Building more market-rate housing in the Bay Area may reduce displacement pressure at the regional level, but building subsidized housing has over twice the impact, according to researchers at UC Berkeley’s Urban Displacement Project. In a report released this week, they note that at the level of San Francisco blocks, neither market-rate nor subsidized housing production has a significant impact on displacement though, likely due to “the extreme mismatch between supply and demand.”
Miriam Zuk and Karen Chapple wrote the new report in response to one from California’s Legislative Analyst’s Office (LAO), which in February drew from the Urban Displacement Project’s public data to argue that market-rate development is the most effective way to prevent the displacement of low-income residents. The LAO report suggested that areas with high rates of market-rate construction saw less displacement, regardless of whether those communities had inclusionary zoning policies mandating new construction include some affordable units. Rather, argued the LAO, even luxury apartments “filter” through the housing market, becoming more affordable over time. In other words: All housing development can be good housing development.
Zuk and Chapple take issue with that interpretation. In “Housing Production, Filtering and Displacement: Untangling the Relationships,” they say that filtering is not a dependable displacement intervention. While the production of market-rate housing did result in lower rents in later decades, they found that units filtered down to low-income households more quickly than rents decreased, so even if they were available to low-income renters, they represented a higher housing cost burden. The authors also cite other research that found places with rapidly rising housing prices to have slower filtering rates. In the Bay Area, they estimate, the filtering rate is approximately 1.5 percent per year. At that pace, if most developers are building for people at the area median income (AMI), it would take about 15 years for those units to filter down to people at 80 percent AMI, and closer to 50 years for households at 50 percent AMI.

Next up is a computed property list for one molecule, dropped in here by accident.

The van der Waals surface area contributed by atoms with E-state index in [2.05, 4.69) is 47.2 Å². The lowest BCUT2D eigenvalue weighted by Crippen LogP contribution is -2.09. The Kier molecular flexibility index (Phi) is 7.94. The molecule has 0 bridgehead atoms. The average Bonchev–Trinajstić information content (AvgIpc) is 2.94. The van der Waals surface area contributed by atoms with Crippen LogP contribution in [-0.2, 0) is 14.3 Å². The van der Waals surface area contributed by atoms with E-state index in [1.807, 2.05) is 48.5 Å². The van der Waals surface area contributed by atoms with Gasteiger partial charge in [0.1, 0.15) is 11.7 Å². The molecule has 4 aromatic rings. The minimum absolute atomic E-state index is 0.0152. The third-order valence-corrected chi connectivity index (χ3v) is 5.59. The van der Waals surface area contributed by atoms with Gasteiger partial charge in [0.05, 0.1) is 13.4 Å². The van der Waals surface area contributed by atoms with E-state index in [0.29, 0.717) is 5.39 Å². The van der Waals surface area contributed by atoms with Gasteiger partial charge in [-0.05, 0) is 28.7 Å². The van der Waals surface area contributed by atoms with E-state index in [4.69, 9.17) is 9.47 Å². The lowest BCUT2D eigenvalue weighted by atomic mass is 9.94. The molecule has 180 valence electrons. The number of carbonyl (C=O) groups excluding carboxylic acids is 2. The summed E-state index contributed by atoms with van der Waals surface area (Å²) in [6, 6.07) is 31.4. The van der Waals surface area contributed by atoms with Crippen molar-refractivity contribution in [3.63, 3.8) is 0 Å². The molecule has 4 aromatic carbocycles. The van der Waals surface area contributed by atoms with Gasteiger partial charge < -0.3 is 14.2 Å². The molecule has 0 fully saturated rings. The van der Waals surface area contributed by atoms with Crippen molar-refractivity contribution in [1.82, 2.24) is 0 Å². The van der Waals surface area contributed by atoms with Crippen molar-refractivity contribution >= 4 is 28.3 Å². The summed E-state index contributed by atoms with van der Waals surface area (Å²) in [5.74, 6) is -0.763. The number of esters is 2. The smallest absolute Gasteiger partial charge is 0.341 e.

Their report also notes that a new appreciation for older, architecturally significant housing disrupts the filtering process, since some housing becomes more desirable as it ages. A higher share of housing stock built before 1950, a college-educated population in 2000 and a low-income population in 2000 all predict a higher likelihood of a census tract experiencing displacement.
Consistent with the LAO report, Chapple and Zuk did find that new market-rate units built from 2000 to 2013 predicted a reduction in displacement over that same time period. But they also found that the production of subsidized housing units, built with low-income housing tax credits and other state and federal subsidies, had a greater protective effect than market-rate units. They were about twice as effective in preventing displacement: For every one subsidized unit, two or more market-rate units would need to be built to achieve the same effect, they say.
“We agree that market-rate development is important for many reasons, including reducing housing pressures at the regional scale and housing large segments of the population,” they write in the report. “However, our analysis strongly suggests that subsidized housing production is even more important when it comes to reducing displacement of low-income households.”
The authors also point out that the effects of both types of development work differently at regional and neighborhood scales. While the production of luxury condos may reduce housing pressure for the region, on a neighborhood level they could change the perception of an area, signaling to developers that a neighborhood is safer or more desirable for wealthier residents, increasing demand for more luxury development. The report also includes a comparative case study of two San Francisco neighborhoods that experienced high levels of market-rate and subsidized development since the 1990s, but saw very different rates of displacement.
To generate their new report, the researchers say, they reanalyzed “data, correcting for some modeling errors, and adding information on subsidized housing.” Zuk, who posted a good breakdown here, wrote that “We’re already envisioning the Urban Displacement Project 2.0 to better assess development impact and incorporate new sources of data to improve our predictive ability.”
Jen Kinney is a freelance writer and documentary photographer. Her work has also appeared in Philadelphia Magazine, High Country News online, and the Anchorage Press. She is currently a student of radio production at the Salt Institute of Documentary Studies. See her work at jakinney.com.